Tuesday night, I did something I normally don’t like to do… I turned on the television to have company while eating – a habit I got while living in the U.S.
My world these day usually consists of working on the computer (see the link above titled, “Internet Presence“), talking on the computer (Skype), get my news on the computer, and of course, facebook. Add a few other places I frequent, including downloadable movies and series; so what do I need a television for? I guess it’s just that it’s in another room and that room also has a sofa, which is much more comfortable than the chair I spend my day working in.
Over the past several years I’ve found that my tolerance level for violence and what I’ll term as foolishness, is getting lower and lower. When I turned on the television yesterday, what I saw was some American series (I live in Mexico) that I’ve never seen before. The plot of the story was built around the FBI and something to do with a scientist working out of Harvard University and his project was something of the extraordinary. What actually sickened me was all the violence in the series.
You may be saying to yourself right about now, “Hey! You’re just too sensitive…” or any number of variables that may compliment that statement, but consider some of the things I learned as a late teenager:
Starting from… heck, I don’t know… it’s been always – I’ve loved watching people and seeing how people react in different situations, in different conditions… I even studied myself in the same manner. Later in life – college life, one of my majors was psychology. In my late teens, I learned how different types of music influenced different emotions and feelings, which in turn also affected how I functioned in public. Watching others, well, of course, others reacted the same.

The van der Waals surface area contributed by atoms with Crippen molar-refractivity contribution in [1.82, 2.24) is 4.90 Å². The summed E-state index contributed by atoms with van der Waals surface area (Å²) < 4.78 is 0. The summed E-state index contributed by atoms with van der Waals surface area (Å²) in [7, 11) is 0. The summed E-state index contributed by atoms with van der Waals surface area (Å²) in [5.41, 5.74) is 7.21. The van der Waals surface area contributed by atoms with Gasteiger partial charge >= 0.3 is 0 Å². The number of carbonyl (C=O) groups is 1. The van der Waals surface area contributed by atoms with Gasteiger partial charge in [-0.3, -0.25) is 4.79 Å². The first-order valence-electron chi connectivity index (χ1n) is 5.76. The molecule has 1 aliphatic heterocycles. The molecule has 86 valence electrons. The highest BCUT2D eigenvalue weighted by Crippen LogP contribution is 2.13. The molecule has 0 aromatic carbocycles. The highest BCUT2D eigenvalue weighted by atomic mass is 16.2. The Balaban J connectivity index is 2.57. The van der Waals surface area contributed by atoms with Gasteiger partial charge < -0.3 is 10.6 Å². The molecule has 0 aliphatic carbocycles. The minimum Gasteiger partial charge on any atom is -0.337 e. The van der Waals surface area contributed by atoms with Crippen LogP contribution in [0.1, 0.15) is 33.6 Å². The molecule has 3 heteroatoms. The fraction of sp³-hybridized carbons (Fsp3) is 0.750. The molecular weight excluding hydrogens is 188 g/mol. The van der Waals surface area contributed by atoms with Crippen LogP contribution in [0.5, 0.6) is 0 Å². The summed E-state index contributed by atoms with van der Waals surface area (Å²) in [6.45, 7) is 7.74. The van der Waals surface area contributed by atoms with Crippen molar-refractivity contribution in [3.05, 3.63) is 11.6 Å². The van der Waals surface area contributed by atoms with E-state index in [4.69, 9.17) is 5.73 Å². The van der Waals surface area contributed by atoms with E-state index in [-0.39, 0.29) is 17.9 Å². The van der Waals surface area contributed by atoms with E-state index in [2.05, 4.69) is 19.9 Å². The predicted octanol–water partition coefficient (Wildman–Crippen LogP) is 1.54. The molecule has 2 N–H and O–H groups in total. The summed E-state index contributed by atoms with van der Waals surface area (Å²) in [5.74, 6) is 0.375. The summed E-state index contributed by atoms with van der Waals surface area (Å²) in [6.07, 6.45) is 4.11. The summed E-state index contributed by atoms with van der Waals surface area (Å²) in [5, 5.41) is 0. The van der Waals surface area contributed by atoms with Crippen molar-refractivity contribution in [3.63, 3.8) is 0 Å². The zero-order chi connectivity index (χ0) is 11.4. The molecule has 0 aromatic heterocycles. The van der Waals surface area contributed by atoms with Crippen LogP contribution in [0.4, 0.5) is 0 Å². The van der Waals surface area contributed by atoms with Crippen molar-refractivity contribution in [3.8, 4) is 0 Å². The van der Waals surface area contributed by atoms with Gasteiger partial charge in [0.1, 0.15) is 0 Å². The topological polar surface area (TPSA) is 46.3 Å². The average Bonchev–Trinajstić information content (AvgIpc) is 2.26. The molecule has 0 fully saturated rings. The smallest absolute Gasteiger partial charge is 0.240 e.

At this time in our lives when there is so much unrest – on a personal level, on society, in beliefs and the loss of so many long-held beliefs; of our faith in our governments and so much more, what we watch, listen, read and talk about is definitely affecting our present and future. By giving our attention to anything that provides an excessive amount of violence, whether in the form of straight violence, horror movies or even comedies, you’re making your mind accustomed to violence. Think about it: when you, or if you’re in a crowed area and some violence breaks out, what do you or others do? Take out your cell phone and take videos? pictures? stand around and wait to see who wins? see how well they fight? what kind of gun do they have? We’ve become accustomed to violence and the silence that comes with it.
As civil unrest continues to rise all around the world… as more and more people are participating in violence everywhere, whether influenced by governments or civil uprisings, people will join in because they want in on the action… they want the adrenaline boost from the violence… and many other reasons.
I’m only using violence as an example, but there are many things that influence us on a daily basis. My cautionary words of advise are: think about your goals in life and travel the path that gets you there without destructive diversions. Each diversion takes time and removes your focus from your goal(s). If you’re one that likes to help others, just remember that your actions speak louder than your voice can ever do… but more on that tomorrow.
Have a wonderful day!
- Can the admiration of violence breed more violence? (beinghuman.blogs.fi)
- Sinking into sea of violence (ekathimerini.com)
- Youth Violence (socyberty.com)
- Far Cry 3: “Ignoring motivation for violence is a mistake” – Ubisoft talks maturity (vg247.com)